27 Practice Tip Summary o Competence o Preserve o Demand preservation o Look to federal law o Plan carefully about ESI o Speak to IT regarding form o Memorialize your efforts o Meet and confer Copyright © 2010 Olshan Grundman Frome Rosenzweig & Wolosky LLP. All Rights Reserved.
28 Resources for More Information Explosion of Electronic Discovery in All Areas of Litigation Necessitates Changes in CPLR (August 2009) Joint Committee on Electronic Discovery of The Association of the Bar of the City of New York http://www.nycbar.org/pdf/report/uploads/20071732- ExplosionofElectronicDiscovery.pdfhttp://www.nycbar.org/pdf/report/uploads/20071732- ExplosionofElectronicDiscovery.pdf Manual for State Trial Courts Regarding Electronic Discovery Cost- Allocation (Spring 2009) Joint E-Discovery Subcommittee of The Association of the Bar of the City of New York http://www.nycbar.org/Publications/pdf/Manual_State_Trial_Courts_Condens ed.pdfhttp://www.nycbar.org/Publications/pdf/Manual_State_Trial_Courts_Condens ed.pdf Bisceglie, LexisNexis® Practice Guide: New York e-Discovery and Evidence (2010) – call to order: 1-800-223-1940 Arkfeld, Best Practices Guide for Electronic Discovery and Evidence (2009) www.sedonaconference.org Copyright © 2010 Olshan Grundman Frome Rosenzweig & Wolosky LLP. All Rights Reserved.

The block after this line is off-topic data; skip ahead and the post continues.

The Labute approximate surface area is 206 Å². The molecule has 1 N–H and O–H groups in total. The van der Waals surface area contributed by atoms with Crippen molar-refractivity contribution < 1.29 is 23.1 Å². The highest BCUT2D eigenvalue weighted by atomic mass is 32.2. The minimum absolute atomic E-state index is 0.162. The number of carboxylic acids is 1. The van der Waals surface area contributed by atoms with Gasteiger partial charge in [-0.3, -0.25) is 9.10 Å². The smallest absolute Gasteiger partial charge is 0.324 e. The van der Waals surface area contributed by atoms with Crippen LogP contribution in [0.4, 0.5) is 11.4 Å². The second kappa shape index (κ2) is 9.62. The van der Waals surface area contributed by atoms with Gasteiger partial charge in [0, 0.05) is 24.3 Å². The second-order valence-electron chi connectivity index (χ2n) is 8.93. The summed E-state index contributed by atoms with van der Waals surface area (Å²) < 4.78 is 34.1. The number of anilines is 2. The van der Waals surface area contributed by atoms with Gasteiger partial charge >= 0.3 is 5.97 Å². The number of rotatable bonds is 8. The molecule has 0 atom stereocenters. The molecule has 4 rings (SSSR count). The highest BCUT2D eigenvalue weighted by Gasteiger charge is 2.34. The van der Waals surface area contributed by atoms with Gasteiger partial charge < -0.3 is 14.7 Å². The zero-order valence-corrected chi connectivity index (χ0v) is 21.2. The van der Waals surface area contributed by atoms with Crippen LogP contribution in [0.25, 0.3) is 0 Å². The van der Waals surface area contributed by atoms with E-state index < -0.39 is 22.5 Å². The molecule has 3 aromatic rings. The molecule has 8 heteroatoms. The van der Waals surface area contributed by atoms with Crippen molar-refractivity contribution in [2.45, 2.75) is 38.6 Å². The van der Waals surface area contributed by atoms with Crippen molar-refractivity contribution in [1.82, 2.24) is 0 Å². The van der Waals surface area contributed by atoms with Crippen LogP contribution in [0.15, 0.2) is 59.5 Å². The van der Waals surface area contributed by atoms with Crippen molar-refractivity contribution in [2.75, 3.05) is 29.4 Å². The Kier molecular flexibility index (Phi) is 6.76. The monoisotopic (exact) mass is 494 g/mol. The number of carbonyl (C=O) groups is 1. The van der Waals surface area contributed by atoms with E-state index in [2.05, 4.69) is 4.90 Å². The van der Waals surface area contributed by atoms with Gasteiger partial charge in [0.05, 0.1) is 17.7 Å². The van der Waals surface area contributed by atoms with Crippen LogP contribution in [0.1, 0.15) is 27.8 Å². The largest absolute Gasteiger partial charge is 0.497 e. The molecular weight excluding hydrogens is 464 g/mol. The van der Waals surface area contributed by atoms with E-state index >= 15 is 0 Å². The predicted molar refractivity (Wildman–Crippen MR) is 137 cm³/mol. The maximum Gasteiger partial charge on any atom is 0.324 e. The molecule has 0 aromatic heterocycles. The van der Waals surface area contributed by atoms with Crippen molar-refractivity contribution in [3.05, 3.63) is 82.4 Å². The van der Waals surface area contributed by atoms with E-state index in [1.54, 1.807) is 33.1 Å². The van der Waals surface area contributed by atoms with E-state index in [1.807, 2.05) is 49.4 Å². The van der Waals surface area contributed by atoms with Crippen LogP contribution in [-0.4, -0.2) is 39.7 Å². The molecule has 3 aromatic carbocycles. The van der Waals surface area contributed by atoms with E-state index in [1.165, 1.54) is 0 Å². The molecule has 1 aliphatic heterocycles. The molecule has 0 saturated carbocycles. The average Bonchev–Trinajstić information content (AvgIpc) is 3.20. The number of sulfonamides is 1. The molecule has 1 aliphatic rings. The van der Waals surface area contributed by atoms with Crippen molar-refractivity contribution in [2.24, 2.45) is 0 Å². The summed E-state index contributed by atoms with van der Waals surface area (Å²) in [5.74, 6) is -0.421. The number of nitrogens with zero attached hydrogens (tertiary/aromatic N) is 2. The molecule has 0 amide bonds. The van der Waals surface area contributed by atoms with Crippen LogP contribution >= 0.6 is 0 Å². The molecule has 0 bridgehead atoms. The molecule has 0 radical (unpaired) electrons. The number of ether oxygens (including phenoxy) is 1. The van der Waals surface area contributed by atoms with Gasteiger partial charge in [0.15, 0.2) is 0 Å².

29 Questions? Copyright © 2010 Olshan Grundman Frome Rosenzweig & Wolosky LLP. All Rights Reserved.
30 Copyright © 2010 Olshan Grundman Frome Rosenzweig & Wolosky LLP. All Rights Reserved. This presentation issued by Olshan Grundman Frome Rosenzweig & Wolosky LLP is for informational purposes only and does not constitute legal advice or establish an attorney-client relationship. In some jurisdictions, this publication may be considered attorney advertising.